In contrast, Maryland seems to work only toward enriching government and those businesses connected to government by hook or crook. So raising the minimum wage was no big deal to most of Maryland – it’s a world of almost automatic annual raises and the job security one receives when you work for a government which rarely, if ever, cuts itself. People can shoulder that burden more easily along the I-95 corridor.
But when you come out to the forgotten parts of Maryland, a minimum wage raise means jobs lost – there’s no other way around it. There were efforts to waive or slow down the increase for counties here on the Eastern Shore, but they were rebuffed in the General Assembly.
And if you think buying groceries on minimum wage is difficult, just try it being unemployed. That’s going to be the result of these shortsighted policies once the political stunts and game playing are forgotten.
We were warned about this all along, but everyone seems shocked that gun maker Beretta has followed through and decided to relocate its production to a new plant in Tennessee next year. The loss of 160 manufacturing jobs from its Accokeek plant will be the gain, once production ramps up, of Gallatin, a town which is a few miles outside Nashville and is about the same size as Salisbury. Here’s what Maryland is losing, from Beretta’s release:
Beretta U.S.A. anticipates that the Gallatin, Tennessee facility will involve $45 million of investment in building and equipment and the employment of around 300 employees during the next five years.
It’s worth noting that Beretta is not the only gun manufacturer potentially leaving Maryland. LWRC of Cambridge said last year “we simply couldn’t do business here” if the gun law passed, with 300 jobs at stake. Rumors of a purchase of LWRC by Colt were rampant earlier this year, yet while no formal announcement has been made the Bob Owens piece I’m citing is useful as a reminder of what such a company means to a rural area.
Needless to say, Larry Hogan had the expected reaction on Beretta’s plight. Yet the question isn’t one of “high taxes and punitive regulations” so much as it’s a question of repealing a knee-jerk law passed in the aftermath of the Sandy Hook shooting – not that any law was going to stop Adam Lanza anyway, nor does this law stop a single homicide in Maryland. It was all feelgood legislation from the start; unfortunately, the powers that be chose not to back the referendum route which would have placed the law on the ballot at the same time as many who voted for it.
To change Maryland’s fate in this respect, not only does the state have to improve on its business friendliness but it also has to find the political will to overturn its onerous gun laws like 2013′s Senate Bill 281. Elections mean things, and not only do we need a governor willing to backtrack on this mistake but also enough of a General Assembly coalition to get a bill through the legislature. That part may be the most difficult, because getting to just 50 Republicans in the House and 19 in the Senate would be a minor miracle – yet Republicans need 71 and 24, respectively, to actually control the chambers. It’s mathematically doable but the odds of hitting the Powerball are probably much better.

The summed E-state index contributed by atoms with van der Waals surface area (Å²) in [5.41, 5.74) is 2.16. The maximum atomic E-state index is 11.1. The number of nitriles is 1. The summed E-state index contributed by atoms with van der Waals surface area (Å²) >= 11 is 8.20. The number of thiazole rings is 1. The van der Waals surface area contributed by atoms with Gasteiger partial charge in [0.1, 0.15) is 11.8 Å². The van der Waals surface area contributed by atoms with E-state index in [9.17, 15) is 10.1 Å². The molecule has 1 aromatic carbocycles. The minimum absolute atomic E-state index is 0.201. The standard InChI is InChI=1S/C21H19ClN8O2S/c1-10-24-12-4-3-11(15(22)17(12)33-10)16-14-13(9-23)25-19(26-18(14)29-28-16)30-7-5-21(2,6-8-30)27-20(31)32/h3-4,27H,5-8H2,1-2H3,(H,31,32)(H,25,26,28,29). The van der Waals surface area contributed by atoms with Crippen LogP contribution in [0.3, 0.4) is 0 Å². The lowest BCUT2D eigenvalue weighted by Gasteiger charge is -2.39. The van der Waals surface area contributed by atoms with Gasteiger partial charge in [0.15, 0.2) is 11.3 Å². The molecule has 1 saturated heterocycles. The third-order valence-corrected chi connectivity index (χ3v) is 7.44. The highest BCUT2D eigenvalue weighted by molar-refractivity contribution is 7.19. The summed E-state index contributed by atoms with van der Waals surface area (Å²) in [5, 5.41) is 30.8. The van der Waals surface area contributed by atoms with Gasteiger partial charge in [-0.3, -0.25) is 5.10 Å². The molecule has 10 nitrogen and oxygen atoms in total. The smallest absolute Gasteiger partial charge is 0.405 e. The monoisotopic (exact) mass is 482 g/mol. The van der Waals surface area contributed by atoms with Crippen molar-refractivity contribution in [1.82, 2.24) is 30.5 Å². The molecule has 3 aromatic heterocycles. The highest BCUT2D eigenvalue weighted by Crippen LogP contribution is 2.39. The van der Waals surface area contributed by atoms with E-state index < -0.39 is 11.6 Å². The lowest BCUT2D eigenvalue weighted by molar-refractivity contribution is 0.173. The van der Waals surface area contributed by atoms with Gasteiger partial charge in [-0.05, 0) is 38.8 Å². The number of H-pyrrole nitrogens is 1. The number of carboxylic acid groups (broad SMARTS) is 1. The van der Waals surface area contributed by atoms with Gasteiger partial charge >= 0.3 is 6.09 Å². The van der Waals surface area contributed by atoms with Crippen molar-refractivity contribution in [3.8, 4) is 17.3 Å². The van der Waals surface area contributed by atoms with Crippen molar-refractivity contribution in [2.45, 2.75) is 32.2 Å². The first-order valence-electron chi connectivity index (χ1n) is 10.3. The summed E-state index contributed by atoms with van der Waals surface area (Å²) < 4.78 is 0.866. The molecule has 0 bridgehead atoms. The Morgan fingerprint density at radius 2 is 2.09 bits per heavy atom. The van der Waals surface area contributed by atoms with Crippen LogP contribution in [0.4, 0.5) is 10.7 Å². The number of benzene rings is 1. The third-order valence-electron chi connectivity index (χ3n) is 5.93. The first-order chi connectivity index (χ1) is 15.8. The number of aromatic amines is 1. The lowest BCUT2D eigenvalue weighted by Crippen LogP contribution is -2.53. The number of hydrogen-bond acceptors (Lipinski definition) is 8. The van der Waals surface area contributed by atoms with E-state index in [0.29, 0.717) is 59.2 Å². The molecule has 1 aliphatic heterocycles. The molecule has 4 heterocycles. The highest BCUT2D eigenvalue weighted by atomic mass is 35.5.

So say goodbye to Beretta’s production, and know that it won’t be missed at all by the Democrats in Annapolis.
While I mentioned the other day that not much fresh news would come from the political races until after the Independence Day holiday, that doesn’t mean that “Maryland’s top conservative blogger” (at least according to David Gerstman, contributor to Legal Insurrection) won’t have his say on things. I wanted to open up by taking a look at Larry Hogan’s “Hogan’s Plan” for the state’s finances.
Over the course of the primary campaign I was critical of Hogan for having such a vague “to-do list” of priorities he would have as governor, and this wasn’t a whole lot better. Be that as it may, I’m going to try and work with it in the real world anyway.
In Maryland, the governor perhaps has the most power of any such chief executive in the country – particularly if he wants to get serious about cutting the budget. The General Assembly can’t come back with a larger budget total, although they can tweak around the edges to some extent. So let’s go with the baseline established by Martin O’Malley when he set the FY2015 budget that takes effect tomorrow at $39.224 billion. Hogan promised that:
On day one, he will begin to run the government more cost-effectively and honestly. The Hogan-Rutherford administration will implement the recommendations of past audits, conduct additional independent audits of every state agency, and immediately get to work eliminating duplication, fraud, and waste to make sure that every cent of taxpayer money is spent efficiently.
By his reckoning, there is “$1.75 billion in waste and abuse” in state government. Figuring this with my public school math, that is 4.46% of the state budget – which seems like a nice little chunk of change until you realize the difference between the FY2015 and FY2014 budgets is $1.886 billion. In other words, the “waste and abuse” only accounts for about the same amount of money as an average annual increase. Something tells me there’s more low-hanging fruit than that. Yet Hogan says: